More recently, an article which was published in the July 1988 edition of the journal "World Oil", at pages 43-44 and entitled "Electrically Controlled Subsea Safety Valve" describes an inductively coupled electrical connection for transmitting electrical power through a subsea well head for the purpose of powering a safety valve situated in the tubing. To this end, inductive coupling is provided by means of two concentric coils both of which are placed beneath the hanger from which the tubing is suspended. An outer coil is wound around the well head, and an inner coil is wound around the tubing.
However, this inductive-coupling connection for a subsea well head also suffers from drawbacks. In this connection the outer coil is an integral portion of the fixed parts of the well head, and any repair work on the outer coil requires major disassembly of the items constituting the well head.
The object of the invention is to provide an inductive-coupling connector which avoids the above-mentioned drawbacks, which is reliable, which withstands attack from the medium in which it is immersed, and which is easy to maintain.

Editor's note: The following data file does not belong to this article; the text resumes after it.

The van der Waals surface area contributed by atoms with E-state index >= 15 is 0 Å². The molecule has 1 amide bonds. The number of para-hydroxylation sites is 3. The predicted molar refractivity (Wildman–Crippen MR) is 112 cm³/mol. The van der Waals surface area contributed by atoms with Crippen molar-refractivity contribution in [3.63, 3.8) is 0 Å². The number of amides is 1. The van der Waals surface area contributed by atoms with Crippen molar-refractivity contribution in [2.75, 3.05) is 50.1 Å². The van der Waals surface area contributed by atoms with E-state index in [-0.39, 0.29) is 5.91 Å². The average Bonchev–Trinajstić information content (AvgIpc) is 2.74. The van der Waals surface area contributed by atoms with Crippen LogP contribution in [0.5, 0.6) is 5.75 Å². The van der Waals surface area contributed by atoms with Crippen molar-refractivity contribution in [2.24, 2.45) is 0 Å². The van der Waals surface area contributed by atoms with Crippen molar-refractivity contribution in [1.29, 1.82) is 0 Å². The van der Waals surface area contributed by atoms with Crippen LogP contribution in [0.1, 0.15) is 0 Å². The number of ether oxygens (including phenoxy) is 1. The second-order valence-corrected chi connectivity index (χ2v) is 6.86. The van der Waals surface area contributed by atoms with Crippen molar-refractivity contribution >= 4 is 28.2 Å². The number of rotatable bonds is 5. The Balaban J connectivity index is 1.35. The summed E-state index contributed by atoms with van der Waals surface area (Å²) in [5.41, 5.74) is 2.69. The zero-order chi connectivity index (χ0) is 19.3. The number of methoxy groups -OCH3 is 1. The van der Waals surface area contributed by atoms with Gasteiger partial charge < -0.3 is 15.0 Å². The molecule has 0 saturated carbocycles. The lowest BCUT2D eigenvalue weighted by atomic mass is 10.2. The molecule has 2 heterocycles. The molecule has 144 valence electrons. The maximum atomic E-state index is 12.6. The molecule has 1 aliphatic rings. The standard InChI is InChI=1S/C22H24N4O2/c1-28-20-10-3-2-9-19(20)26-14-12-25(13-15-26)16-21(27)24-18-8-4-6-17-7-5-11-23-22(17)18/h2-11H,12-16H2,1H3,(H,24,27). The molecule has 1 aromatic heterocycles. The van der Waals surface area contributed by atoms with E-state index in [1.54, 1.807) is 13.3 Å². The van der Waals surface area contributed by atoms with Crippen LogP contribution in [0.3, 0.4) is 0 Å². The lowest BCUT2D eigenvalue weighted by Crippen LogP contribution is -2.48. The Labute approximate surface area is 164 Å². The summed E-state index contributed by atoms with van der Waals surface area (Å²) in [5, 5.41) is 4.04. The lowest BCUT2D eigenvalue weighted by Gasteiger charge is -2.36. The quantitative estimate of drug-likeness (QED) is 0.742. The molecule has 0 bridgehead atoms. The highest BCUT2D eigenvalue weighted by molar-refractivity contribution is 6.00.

The present invention provides an electrical connector for transmitting electrical signals between the outside and the inside of a well having a well head surmounted by a valve assembly adapted to be releasably connected to the well head. A tubing hanger member is suspended in the well head. The valve assembly and the hanger member respectively include first and second engageable mating portions for providing fluid communication between the valve assembly and the tubing when the valve assembly is connected to the well head. The electrical connector comprises at least two electrical coils arranged on the first and second mating portions respectively with the axes of said coils being in alignment with the axis of the well head, for providing inductive coupling when said first and second mating portions are engaged. First electrically conductive means are mounted on the valve assembly for electrically connecting the first coil to the exterior of the valve assembly and second electrically conductive means are mounted on said hanger member for electrically connecting the second coil to a space of the well below the hanger member.
Preferably, the coils are disposed concentrically when the valve assembly is installed on the well head, with a first one of said coils being adapted to be inserted inside the second one of said coils.
In a particular embodiment, the first coil is wound around a tubular member fixed to the valve assembly. The second coil is wound inside a sleeve which overlies the tubing hanger. The first and second conductive means comprise electronic circuits including DC/AC and AC/DC converting means.